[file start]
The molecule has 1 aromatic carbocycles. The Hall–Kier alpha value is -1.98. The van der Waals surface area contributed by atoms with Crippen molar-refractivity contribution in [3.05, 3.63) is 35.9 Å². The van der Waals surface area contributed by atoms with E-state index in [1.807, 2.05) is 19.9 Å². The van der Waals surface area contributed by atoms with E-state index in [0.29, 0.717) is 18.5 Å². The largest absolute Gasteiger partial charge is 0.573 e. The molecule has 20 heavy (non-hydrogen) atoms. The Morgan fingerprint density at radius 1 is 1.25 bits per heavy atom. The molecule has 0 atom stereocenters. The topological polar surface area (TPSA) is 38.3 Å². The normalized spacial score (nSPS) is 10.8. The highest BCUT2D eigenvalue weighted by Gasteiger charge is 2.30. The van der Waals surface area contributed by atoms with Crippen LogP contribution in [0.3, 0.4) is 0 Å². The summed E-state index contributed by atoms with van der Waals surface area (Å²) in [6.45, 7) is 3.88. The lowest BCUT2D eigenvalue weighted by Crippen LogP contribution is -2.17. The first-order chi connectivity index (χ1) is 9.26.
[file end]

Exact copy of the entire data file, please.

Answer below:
The molecule has 1 aromatic carbocycles. The Hall–Kier alpha value is -1.98. The van der Waals surface area contributed by atoms with Crippen molar-refractivity contribution in [3.05, 3.63) is 35.9 Å². The van der Waals surface area contributed by atoms with E-state index in [1.807, 2.05) is 19.9 Å². The van der Waals surface area contributed by atoms with E-state index in [0.29, 0.717) is 18.5 Å². The largest absolute Gasteiger partial charge is 0.573 e. The molecule has 20 heavy (non-hydrogen) atoms. The Morgan fingerprint density at radius 1 is 1.25 bits per heavy atom. The molecule has 0 atom stereocenters. The topological polar surface area (TPSA) is 38.3 Å². The normalized spacial score (nSPS) is 10.8. The highest BCUT2D eigenvalue weighted by Gasteiger charge is 2.30. The van der Waals surface area contributed by atoms with Crippen LogP contribution in [0.3, 0.4) is 0 Å². The summed E-state index contributed by atoms with van der Waals surface area (Å²) in [6.45, 7) is 3.88. The lowest BCUT2D eigenvalue weighted by Crippen LogP contribution is -2.17. The first-order chi connectivity index (χ1) is 9.26.